Hello ... I'm Jenison.

I would like to extend my knowledge into the assembly world because I want to get performance out of my apps.

However, I don't know where to start.

I've been reading 'Art of Assembly' and have tried to write some code however ... I have some questions.

1. It appears that MSVC is limited in the assembly it can do? I could not find ANY examples on the web using MSVC and assembly.
2. Do I have to use this MASM? and does MASM only accept assembly code?
3. There are times where I would like to write portions of code in normal C++ however, there are times where I need a function to be as fast as it can be ... and I want to write that in assembly. Are there compilers out there that can handle this? (there must be I'm just an idiot and dont know about them)

I started in MSVC with a simple function

main()
{
int i =0;
i++;
}

it spitt out this (gotten from the disassembler window)
mov dword ptr ,0;
mov eax,dword ptr
add eax,1;
mov dword ptr ,eax

WHY cant it be this? or can it ...
mov dword ptr ,0;
add ,1;

Ok...enough questions ... for now ;)
Posted on 2002-11-23 20:54:19 by JenisonWRX
1. Use inline assembly.
int ImAnAlien = 0;


_asm
{
mov ImAnAlien, 1
...
}
2. Yes, MASM only accepts assembly code
3. MS-VC can handle inline assembly
WHY cant it be this? or can it ...
mov dword ptr ,0;
add ,1;
I can see the ; at the end of each line, this means you have been too long in the world of C/C++ don't worry we've been there. ;)

To answer the question: Why not mov dword ptr , 1

You have to understand compilers aren't perfect. ;)
Posted on 2002-11-23 21:27:58 by stryker
The variables you declare between brackets are local
to the function (as much as possible), this explains "" (as you have a stack frame.)

And for the why add eax,1 ? This stuff is mainly due to optimisations... You may want to read some article about that subject...
Posted on 2002-11-23 21:45:47 by Axial
Actually if you had optimizations turned on, MSVC would recognize that the function doesn't do anything and compile accordingly.

[size=12]main:

xor eax, eax
ret[/size]


It ignores your code because it doesn't really do anything. But - if you give main() some functionality like:

[size=12]void main( void )

{
int i = 0;
while(true)
{
printf( "%i\n", i );
i++;
}
}[/size]


...and turn optimizations on, you'll see that it doesn't do too badly:

[size=12]main:

xor eax, eax
@@: push eax
push offset string "%i\n"
call printf
add esp, 8
inc eax
jmp @b[/size]


...notice there's no ret. C knows that the loop is endless. ;)
Posted on 2002-11-23 21:49:29 by iblis
You guys are pretty close ...

but why the wasted step of putting it into EAX?

why did the comipler make it 3 lines of assembly instead of just one ...

add , 1
Posted on 2002-11-23 21:57:30 by JenisonWRX
I don't work for microsoft... my reason why 3 lines of code?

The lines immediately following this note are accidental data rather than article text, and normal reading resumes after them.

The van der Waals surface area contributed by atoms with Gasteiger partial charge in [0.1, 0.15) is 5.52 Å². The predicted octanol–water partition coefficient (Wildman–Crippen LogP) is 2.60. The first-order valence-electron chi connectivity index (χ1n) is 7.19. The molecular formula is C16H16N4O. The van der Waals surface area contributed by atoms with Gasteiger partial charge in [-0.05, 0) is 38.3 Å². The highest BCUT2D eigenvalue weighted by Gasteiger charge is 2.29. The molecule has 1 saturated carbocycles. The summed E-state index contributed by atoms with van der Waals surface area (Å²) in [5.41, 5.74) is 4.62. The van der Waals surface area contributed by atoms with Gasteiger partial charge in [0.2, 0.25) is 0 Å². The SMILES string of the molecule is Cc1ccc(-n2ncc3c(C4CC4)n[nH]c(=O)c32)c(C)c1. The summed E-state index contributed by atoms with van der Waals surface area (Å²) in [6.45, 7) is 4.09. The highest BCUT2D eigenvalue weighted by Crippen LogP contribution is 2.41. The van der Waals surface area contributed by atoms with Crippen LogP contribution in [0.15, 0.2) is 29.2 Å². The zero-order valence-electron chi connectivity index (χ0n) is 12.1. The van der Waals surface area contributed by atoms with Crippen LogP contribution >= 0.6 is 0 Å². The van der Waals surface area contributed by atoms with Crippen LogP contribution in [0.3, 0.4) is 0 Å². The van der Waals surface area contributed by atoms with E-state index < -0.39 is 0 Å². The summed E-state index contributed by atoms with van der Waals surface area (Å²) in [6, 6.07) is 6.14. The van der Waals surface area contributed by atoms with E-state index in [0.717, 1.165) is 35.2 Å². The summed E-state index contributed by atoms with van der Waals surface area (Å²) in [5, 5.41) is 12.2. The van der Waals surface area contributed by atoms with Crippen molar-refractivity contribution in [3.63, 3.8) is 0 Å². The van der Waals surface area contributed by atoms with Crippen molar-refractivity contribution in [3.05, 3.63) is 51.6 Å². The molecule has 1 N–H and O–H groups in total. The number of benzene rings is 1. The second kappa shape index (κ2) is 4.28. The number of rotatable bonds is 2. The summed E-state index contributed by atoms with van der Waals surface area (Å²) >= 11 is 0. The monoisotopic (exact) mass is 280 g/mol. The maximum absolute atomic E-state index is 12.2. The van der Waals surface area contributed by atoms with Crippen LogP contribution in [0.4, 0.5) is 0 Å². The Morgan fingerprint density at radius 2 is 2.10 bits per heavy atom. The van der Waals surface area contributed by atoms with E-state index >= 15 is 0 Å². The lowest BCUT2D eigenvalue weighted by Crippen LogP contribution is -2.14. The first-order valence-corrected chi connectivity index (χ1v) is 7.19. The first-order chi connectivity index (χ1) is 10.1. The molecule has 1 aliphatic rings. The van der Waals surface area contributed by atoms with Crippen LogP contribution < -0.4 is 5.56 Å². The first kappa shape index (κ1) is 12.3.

1. EAX may be used in future references. Who knows the value of EAX might be used further down the code. Loading from mem->reg and reg->mem would be costly. So why not used a register as a copy of the value in ... you can use this reg on further usage/calculation/manipulation of the variable i.
2. Rules of the compiler.
3. Bad compiler :)
4. Ask MS VC Compiler Team why they did it... it could have been the rules of the compiler or something....
Posted on 2002-11-23 22:15:50 by stryker
which is why we write in assembly I guess ... ;)

ok ... now for another question ...

profiling? what is a good way to determine the amt of performace I gained? Or a simple way of cumputing how long a function takes. Is there a way to count CPU cycles? or do I have to just run it a bunch of times so I can get it in miliseconds.

sorry for being a n00b ...
Posted on 2002-11-23 22:38:09 by JenisonWRX
Try searching for profiling, RDTSC(x86 instruction), QueryPerformanceCounter(Win32 API), timeGetTime(Win32 API), GetTickCount(Win32 API)....

1. Intel VTune (Commercial)
2. AMD CodeAnalyst (FREE)

The reason why MS-VC did that is how it processed the code. This is why we're only assuming answers here since we don't know how MS-VC compiler works internally... But the reason posted thus far, just pointed some of the reasons behind it. Not really all of it.... I can think a couple more reasons but it doesn't matter, we are here to learn assembly aren't we. ;) We can always beat the compiler. ;)
Posted on 2002-11-23 22:53:28 by stryker

...why did the comipler make it 3 lines of assembly instead of just one ...


Because you probably have optimizations disabled. When optimizations are turned off, MSVC expands the asm so that it's easier to follow. Also this way it can more easily display the C source along with the asm listing.

You need to enable optimizations and look again.
Posted on 2002-11-23 23:50:11 by iblis
The compiler starts by generating (intermediate) code that contains only the most basic instructions.

This minimizes the number of different instructions created, making a lean and fast parser. It also allows maximum flexibility for the optimizer to rearrange and combine code.

With optimizations completely turned off, you get a direct translation of this simplistic code.
Posted on 2002-11-24 02:01:28 by tenkey
As iblis showed, you probably compiled in debug mode. In debug mode, all optimizations are off to make the debugger's job easier. If you would have compiled in release mode the only thing that would be generated is 'ret' (not even the xor eax, eax because the function returns nothing). Since you never use the i variable anywhere (well, i.e. removing it has no effect on the program), it is optimized away and not used at all.
If you want the compiler to use your i variable, you'll have to do something with it like returning it:


int main()
{
int i =0;
i++;
return i;
}


This results in:


mov eax, 1
ret


Thomas
Posted on 2002-11-24 04:34:26 by Thomas